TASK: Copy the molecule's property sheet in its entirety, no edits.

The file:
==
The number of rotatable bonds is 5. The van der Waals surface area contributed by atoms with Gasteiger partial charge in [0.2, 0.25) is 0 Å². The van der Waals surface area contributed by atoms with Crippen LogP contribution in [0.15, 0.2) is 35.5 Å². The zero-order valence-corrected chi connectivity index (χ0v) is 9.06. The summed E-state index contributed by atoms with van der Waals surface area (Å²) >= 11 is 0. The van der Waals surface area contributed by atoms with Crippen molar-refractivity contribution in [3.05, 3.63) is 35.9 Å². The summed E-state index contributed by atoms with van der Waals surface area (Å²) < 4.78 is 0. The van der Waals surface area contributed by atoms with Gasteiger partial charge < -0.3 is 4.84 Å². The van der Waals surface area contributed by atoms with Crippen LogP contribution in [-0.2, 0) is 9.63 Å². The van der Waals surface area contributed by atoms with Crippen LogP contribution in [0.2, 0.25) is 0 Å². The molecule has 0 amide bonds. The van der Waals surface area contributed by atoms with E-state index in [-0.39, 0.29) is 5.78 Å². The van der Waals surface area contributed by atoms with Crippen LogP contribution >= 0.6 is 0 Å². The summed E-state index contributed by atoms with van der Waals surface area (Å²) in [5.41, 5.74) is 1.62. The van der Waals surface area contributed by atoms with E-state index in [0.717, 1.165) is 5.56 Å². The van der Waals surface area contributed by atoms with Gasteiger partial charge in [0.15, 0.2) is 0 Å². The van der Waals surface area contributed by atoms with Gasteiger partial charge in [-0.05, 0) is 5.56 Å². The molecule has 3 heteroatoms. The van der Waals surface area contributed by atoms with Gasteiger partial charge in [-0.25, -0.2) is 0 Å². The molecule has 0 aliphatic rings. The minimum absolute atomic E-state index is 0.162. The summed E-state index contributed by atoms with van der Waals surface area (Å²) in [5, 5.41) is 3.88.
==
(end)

The number of rotatable bonds is 5. The van der Waals surface area contributed by atoms with Gasteiger partial charge in [0.2, 0.25) is 0 Å². The van der Waals surface area contributed by atoms with Crippen LogP contribution in [0.15, 0.2) is 35.5 Å². The zero-order valence-corrected chi connectivity index (χ0v) is 9.06. The summed E-state index contributed by atoms with van der Waals surface area (Å²) >= 11 is 0. The van der Waals surface area contributed by atoms with Crippen molar-refractivity contribution in [3.05, 3.63) is 35.9 Å². The summed E-state index contributed by atoms with van der Waals surface area (Å²) < 4.78 is 0. The van der Waals surface area contributed by atoms with Gasteiger partial charge < -0.3 is 4.84 Å². The van der Waals surface area contributed by atoms with Crippen LogP contribution in [-0.2, 0) is 9.63 Å². The van der Waals surface area contributed by atoms with Crippen LogP contribution in [0.2, 0.25) is 0 Å². The molecule has 0 amide bonds. The van der Waals surface area contributed by atoms with E-state index in [-0.39, 0.29) is 5.78 Å². The van der Waals surface area contributed by atoms with Crippen LogP contribution >= 0.6 is 0 Å². The summed E-state index contributed by atoms with van der Waals surface area (Å²) in [5.41, 5.74) is 1.62. The van der Waals surface area contributed by atoms with E-state index in [0.717, 1.165) is 5.56 Å². The van der Waals surface area contributed by atoms with Gasteiger partial charge in [0.15, 0.2) is 0 Å². The van der Waals surface area contributed by atoms with Gasteiger partial charge in [-0.05, 0) is 5.56 Å². The molecule has 3 heteroatoms. The van der Waals surface area contributed by atoms with Gasteiger partial charge in [-0.25, -0.2) is 0 Å². The molecule has 0 aliphatic rings. The minimum absolute atomic E-state index is 0.162. The summed E-state index contributed by atoms with van der Waals surface area (Å²) in [5, 5.41) is 3.88.